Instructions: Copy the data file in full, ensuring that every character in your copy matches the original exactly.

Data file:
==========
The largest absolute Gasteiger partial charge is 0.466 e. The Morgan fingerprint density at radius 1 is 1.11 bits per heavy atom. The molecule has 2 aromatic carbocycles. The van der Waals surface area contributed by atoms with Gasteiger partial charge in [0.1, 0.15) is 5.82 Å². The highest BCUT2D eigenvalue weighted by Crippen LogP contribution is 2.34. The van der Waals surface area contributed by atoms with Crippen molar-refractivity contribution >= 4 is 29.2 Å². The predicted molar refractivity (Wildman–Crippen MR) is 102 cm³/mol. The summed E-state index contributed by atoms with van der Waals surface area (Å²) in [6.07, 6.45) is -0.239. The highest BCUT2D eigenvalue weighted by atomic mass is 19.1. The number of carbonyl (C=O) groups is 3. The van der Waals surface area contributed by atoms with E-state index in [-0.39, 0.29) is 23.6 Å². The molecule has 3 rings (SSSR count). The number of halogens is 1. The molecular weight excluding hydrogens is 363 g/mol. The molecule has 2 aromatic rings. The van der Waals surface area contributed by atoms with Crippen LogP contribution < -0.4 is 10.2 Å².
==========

The largest absolute Gasteiger partial charge is 0.466 e. The Morgan fingerprint density at radius 1 is 1.11 bits per heavy atom. The molecule has 2 aromatic carbocycles. The van der Waals surface area contributed by atoms with Gasteiger partial charge in [0.1, 0.15) is 5.82 Å². The highest BCUT2D eigenvalue weighted by Crippen LogP contribution is 2.34. The van der Waals surface area contributed by atoms with Crippen molar-refractivity contribution >= 4 is 29.2 Å². The predicted molar refractivity (Wildman–Crippen MR) is 102 cm³/mol. The summed E-state index contributed by atoms with van der Waals surface area (Å²) in [6.07, 6.45) is -0.239. The highest BCUT2D eigenvalue weighted by atomic mass is 19.1. The number of carbonyl (C=O) groups is 3. The van der Waals surface area contributed by atoms with E-state index in [-0.39, 0.29) is 23.6 Å². The molecule has 3 rings (SSSR count). The number of halogens is 1. The molecular weight excluding hydrogens is 363 g/mol. The molecule has 2 aromatic rings. The van der Waals surface area contributed by atoms with Crippen LogP contribution < -0.4 is 10.2 Å².